Happy Wednesday, kids. If you read yesterday’s Just the Tip post once I finally got it out, (this was at 9:30 PM, so if you didn’t, you’re forgiven) you’ll have noticed that on this week’s podcast, we’re going to be talking about the new, presumably final Pink Floyd album, The Endless River. Or, more accurately, it’ll most likely be our resident Floyd-head Corey talking about it, and me nodding along silently and pretending to have listened.
Don’t get me wrong, I’m a pretty big Floyd fan, if we keep to the true definition of Pink Floyd–that is to say, “a band that I care about only when it includes Roger Waters.” (It’s funny; Waters can be a bit of a dick, yet I also can’t acknowledge the band without him in it, so maybe it’s justified.) Point being: absent not only Waters but also late keyboardist and co-founder Richard Wright, I’m not really sure I care enough about The Endless River to register it in my consciousness, hence my allowing Corey to take the reins on it this week.
However, the album’s release has gotten the band back into my consciousness of late, and thus, I’m going to use this segment to take a look back to a time when I did care about Pink Floyd. For this week’s Retrospective, let’s revisit my personal favorite Pink Floyd album, 1977’s Animals.
If I had to guess, I’d venture that…maybe 80 percent of music fans can only name two, or at most three Pink Floyd albums–Dark Side of the Moon, Wish You Were Here, and The Wall–so to that lot, my selection of Animals might seem a bit of a shock. But I can’t help it–it’s been my favorite Floyd album since the first time I heard it. A concept album that critiques different levels of social class through animal allegory, (yes, it’s loosely inspired by George Orwell’s Animal Farm) it’s five songs and just over 40 minutes of absolute prog legend. (Okay, really three songs and just under 40 minutes; for measurement purposes, you can more or less discount the 90-second “Pigs on the Wing” bookends.)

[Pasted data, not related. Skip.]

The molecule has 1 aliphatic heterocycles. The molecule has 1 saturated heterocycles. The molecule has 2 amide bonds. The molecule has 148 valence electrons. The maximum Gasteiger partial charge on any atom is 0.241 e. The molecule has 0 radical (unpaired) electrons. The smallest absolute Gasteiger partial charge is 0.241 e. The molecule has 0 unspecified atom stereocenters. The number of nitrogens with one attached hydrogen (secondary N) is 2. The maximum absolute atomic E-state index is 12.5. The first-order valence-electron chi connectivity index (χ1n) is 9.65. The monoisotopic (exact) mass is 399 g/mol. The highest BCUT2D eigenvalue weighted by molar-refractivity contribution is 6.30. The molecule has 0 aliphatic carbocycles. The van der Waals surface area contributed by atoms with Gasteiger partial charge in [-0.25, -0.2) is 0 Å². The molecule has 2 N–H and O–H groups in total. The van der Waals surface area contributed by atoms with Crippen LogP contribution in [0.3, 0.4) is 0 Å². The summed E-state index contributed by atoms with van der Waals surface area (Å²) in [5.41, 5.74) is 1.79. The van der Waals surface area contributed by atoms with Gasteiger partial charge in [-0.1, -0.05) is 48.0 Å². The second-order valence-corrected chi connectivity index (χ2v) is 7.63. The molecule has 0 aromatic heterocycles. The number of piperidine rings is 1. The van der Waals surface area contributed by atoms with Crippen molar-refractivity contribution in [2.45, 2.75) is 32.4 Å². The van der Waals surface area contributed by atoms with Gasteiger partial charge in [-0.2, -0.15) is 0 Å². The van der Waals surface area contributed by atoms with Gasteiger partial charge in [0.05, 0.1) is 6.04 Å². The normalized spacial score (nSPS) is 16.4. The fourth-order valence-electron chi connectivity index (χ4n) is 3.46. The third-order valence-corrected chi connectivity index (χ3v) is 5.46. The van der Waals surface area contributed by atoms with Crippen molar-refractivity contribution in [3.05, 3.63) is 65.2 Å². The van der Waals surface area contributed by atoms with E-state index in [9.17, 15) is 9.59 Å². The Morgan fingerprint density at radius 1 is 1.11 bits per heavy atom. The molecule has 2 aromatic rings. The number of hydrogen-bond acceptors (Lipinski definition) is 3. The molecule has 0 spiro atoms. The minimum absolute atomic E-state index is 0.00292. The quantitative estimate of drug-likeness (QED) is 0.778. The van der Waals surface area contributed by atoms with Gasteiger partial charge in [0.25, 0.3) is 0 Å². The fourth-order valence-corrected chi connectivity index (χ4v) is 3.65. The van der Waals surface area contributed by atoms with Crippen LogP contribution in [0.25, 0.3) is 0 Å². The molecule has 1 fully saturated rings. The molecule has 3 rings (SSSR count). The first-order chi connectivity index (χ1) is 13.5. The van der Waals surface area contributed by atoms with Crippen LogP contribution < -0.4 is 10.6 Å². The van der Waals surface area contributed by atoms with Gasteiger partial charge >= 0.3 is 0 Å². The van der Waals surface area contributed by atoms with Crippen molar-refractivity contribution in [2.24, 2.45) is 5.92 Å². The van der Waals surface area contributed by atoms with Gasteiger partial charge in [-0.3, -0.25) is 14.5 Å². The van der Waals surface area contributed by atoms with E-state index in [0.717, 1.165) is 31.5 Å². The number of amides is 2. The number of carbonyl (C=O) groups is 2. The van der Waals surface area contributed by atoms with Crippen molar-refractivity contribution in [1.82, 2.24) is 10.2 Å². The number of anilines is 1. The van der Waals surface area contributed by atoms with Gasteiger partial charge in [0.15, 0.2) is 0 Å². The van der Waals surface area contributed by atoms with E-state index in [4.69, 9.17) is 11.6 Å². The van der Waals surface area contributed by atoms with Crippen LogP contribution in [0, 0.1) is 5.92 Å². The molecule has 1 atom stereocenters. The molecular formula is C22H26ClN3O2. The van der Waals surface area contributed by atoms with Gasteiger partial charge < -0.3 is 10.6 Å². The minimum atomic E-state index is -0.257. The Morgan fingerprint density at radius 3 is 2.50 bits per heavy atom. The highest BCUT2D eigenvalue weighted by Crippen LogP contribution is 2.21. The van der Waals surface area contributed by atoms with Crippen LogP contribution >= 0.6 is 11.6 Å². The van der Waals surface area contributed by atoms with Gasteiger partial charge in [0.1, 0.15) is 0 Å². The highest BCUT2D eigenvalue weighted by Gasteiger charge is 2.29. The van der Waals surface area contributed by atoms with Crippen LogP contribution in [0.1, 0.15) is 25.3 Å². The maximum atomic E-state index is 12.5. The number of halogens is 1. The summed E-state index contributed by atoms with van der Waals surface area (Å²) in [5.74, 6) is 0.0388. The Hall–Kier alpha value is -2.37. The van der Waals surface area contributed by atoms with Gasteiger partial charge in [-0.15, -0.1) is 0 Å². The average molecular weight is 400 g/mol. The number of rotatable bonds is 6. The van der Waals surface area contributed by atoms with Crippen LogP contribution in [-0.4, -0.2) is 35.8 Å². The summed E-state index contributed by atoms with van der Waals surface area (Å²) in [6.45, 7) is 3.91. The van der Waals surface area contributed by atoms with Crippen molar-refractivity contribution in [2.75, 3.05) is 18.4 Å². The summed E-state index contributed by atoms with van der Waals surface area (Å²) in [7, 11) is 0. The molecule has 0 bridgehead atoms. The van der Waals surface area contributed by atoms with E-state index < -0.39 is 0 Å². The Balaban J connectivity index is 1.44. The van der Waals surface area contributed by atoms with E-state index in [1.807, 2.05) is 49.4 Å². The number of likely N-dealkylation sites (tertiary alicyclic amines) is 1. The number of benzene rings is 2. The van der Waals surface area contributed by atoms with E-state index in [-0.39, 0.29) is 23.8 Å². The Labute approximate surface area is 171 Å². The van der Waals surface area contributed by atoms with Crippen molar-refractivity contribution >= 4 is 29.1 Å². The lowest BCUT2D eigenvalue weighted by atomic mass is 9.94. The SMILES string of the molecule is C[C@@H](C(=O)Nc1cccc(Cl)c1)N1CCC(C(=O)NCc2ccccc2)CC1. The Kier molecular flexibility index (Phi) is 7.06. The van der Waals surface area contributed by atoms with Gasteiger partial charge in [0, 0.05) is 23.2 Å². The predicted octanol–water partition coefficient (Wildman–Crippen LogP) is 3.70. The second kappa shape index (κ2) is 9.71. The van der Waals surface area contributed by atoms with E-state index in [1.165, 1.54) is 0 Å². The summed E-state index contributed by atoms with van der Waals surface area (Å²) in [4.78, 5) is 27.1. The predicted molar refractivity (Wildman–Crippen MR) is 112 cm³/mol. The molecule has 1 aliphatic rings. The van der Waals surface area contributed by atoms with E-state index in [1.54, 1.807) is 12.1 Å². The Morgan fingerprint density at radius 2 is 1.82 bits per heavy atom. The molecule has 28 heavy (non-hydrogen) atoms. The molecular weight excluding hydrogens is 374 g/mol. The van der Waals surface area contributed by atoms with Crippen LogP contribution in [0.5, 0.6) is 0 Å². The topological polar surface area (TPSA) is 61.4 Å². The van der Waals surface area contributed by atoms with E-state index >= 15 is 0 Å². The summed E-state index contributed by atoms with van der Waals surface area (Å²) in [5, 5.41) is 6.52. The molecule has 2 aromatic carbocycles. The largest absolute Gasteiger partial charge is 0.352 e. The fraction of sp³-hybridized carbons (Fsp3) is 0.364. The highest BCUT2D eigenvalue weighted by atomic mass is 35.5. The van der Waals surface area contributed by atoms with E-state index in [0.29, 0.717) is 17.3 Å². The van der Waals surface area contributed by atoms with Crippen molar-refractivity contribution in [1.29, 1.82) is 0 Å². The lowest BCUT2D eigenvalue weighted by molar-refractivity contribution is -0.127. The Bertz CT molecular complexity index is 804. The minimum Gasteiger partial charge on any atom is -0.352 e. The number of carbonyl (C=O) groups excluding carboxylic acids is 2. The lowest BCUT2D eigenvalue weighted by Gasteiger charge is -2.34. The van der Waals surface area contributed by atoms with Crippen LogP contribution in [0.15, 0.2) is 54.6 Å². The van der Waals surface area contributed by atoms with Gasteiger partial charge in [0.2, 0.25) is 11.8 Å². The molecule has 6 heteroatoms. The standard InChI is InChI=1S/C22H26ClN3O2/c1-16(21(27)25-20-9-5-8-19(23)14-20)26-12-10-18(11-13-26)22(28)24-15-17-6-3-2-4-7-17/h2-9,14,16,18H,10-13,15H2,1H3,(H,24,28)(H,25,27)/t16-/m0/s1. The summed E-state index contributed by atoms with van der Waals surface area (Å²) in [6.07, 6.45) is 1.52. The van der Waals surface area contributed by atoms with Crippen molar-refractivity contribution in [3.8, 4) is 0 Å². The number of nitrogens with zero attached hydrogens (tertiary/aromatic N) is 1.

But still, that leaves us with “Dogs,” “Pigs (Three Different Ones)” and “Sheep,” none of which anyone in their right mind can complain about. We start with the mostly-David-Gilmour-penned “Dogs,” the true beast of the bunch. With more than 17 minutes to play with, the song serves up just about everything you can imagine–from a jazzy intro passage, to a harmonized Gilmour guitar solo, to several minutes of trippy synth overdrive–only to tie it up nicely in the final act.
In comparison, “Pigs (Three Different Ones)” and “Sheep” are a bit more straightforward (inasmuch as two 11- and 10-minute prog songs can really be “straightforward” at all) but pack no less of a punch. There’s a hint of swagger that the former maintains even throughout its midway-point feel change–I don’t know if you can call it “bluesy” per se, but there’s definitely a different kind of groove to it. “Sheep,” on the other hand, is…dare I say, kind of heavy? It’s easily the album’s most rocking song, and Wright makes his organ shriek with more force than anywhere else on this thing. Gilmour’s delayed, almost Edge-like upper-neck guitar work around 8 minutes in (think the intro to “Run Like Hell”) ultimately makes it for me. And okay, even though I discounted it for length’s sake above, the closing “Pigs on the Wing” reprise is just perfect–an excellent tie-back to the introduction, and a final glimmer of light in the sea of angry, proggy discord that makes up the rest of Animals.
At this point, I can’t really heap any praise on the album that hasn’t already been heaped in the 37 years since the album’s release. All I can say is: listen to Animals, and listen to it now:
That’ll do it for this week’s Retrospective. Check back later on for Quickies!
Live. Love. Plow. Horns Up.